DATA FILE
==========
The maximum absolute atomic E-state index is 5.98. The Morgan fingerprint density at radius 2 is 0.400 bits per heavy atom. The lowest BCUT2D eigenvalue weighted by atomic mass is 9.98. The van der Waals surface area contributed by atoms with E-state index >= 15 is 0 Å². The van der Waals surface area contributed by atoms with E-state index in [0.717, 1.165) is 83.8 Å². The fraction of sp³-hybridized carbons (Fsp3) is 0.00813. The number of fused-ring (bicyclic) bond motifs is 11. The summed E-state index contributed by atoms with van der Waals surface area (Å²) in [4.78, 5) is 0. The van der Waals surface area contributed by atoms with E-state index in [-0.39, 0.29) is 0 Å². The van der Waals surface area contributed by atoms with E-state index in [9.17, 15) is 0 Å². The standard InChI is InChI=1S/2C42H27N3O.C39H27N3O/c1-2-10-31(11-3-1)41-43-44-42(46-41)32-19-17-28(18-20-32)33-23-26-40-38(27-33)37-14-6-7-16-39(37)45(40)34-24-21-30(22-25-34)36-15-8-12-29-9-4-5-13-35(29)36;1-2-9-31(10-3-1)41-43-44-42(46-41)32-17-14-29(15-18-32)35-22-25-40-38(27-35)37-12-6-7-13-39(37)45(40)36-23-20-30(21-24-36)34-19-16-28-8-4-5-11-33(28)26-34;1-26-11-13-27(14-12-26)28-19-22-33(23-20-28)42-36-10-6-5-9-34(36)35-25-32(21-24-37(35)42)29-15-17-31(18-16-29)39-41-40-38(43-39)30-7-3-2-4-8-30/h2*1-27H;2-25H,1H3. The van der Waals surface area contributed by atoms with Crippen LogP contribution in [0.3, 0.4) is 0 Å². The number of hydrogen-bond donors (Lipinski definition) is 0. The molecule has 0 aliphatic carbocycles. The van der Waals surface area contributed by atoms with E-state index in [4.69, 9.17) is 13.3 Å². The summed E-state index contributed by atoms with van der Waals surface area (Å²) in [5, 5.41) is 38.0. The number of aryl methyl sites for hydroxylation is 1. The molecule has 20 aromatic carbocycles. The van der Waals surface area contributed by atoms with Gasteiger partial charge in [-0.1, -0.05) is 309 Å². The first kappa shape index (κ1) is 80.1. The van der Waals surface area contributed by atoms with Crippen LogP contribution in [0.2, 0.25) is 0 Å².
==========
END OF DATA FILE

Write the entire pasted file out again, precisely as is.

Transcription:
The maximum absolute atomic E-state index is 5.98. The Morgan fingerprint density at radius 2 is 0.400 bits per heavy atom. The lowest BCUT2D eigenvalue weighted by atomic mass is 9.98. The van der Waals surface area contributed by atoms with E-state index >= 15 is 0 Å². The van der Waals surface area contributed by atoms with E-state index in [0.717, 1.165) is 83.8 Å². The fraction of sp³-hybridized carbons (Fsp3) is 0.00813. The number of fused-ring (bicyclic) bond motifs is 11. The summed E-state index contributed by atoms with van der Waals surface area (Å²) in [4.78, 5) is 0. The van der Waals surface area contributed by atoms with E-state index in [-0.39, 0.29) is 0 Å². The van der Waals surface area contributed by atoms with E-state index in [9.17, 15) is 0 Å². The standard InChI is InChI=1S/2C42H27N3O.C39H27N3O/c1-2-10-31(11-3-1)41-43-44-42(46-41)32-19-17-28(18-20-32)33-23-26-40-38(27-33)37-14-6-7-16-39(37)45(40)34-24-21-30(22-25-34)36-15-8-12-29-9-4-5-13-35(29)36;1-2-9-31(10-3-1)41-43-44-42(46-41)32-17-14-29(15-18-32)35-22-25-40-38(27-35)37-12-6-7-13-39(37)45(40)36-23-20-30(21-24-36)34-19-16-28-8-4-5-11-33(28)26-34;1-26-11-13-27(14-12-26)28-19-22-33(23-20-28)42-36-10-6-5-9-34(36)35-25-32(21-24-37(35)42)29-15-17-31(18-16-29)39-41-40-38(43-39)30-7-3-2-4-8-30/h2*1-27H;2-25H,1H3. The van der Waals surface area contributed by atoms with Crippen LogP contribution in [0.3, 0.4) is 0 Å². The number of hydrogen-bond donors (Lipinski definition) is 0. The molecule has 0 aliphatic carbocycles. The van der Waals surface area contributed by atoms with E-state index in [4.69, 9.17) is 13.3 Å². The summed E-state index contributed by atoms with van der Waals surface area (Å²) in [5, 5.41) is 38.0. The number of aryl methyl sites for hydroxylation is 1. The molecule has 20 aromatic carbocycles. The van der Waals surface area contributed by atoms with Gasteiger partial charge in [-0.1, -0.05) is 309 Å². The first kappa shape index (κ1) is 80.1. The van der Waals surface area contributed by atoms with Crippen LogP contribution in [0.2, 0.25) is 0 Å².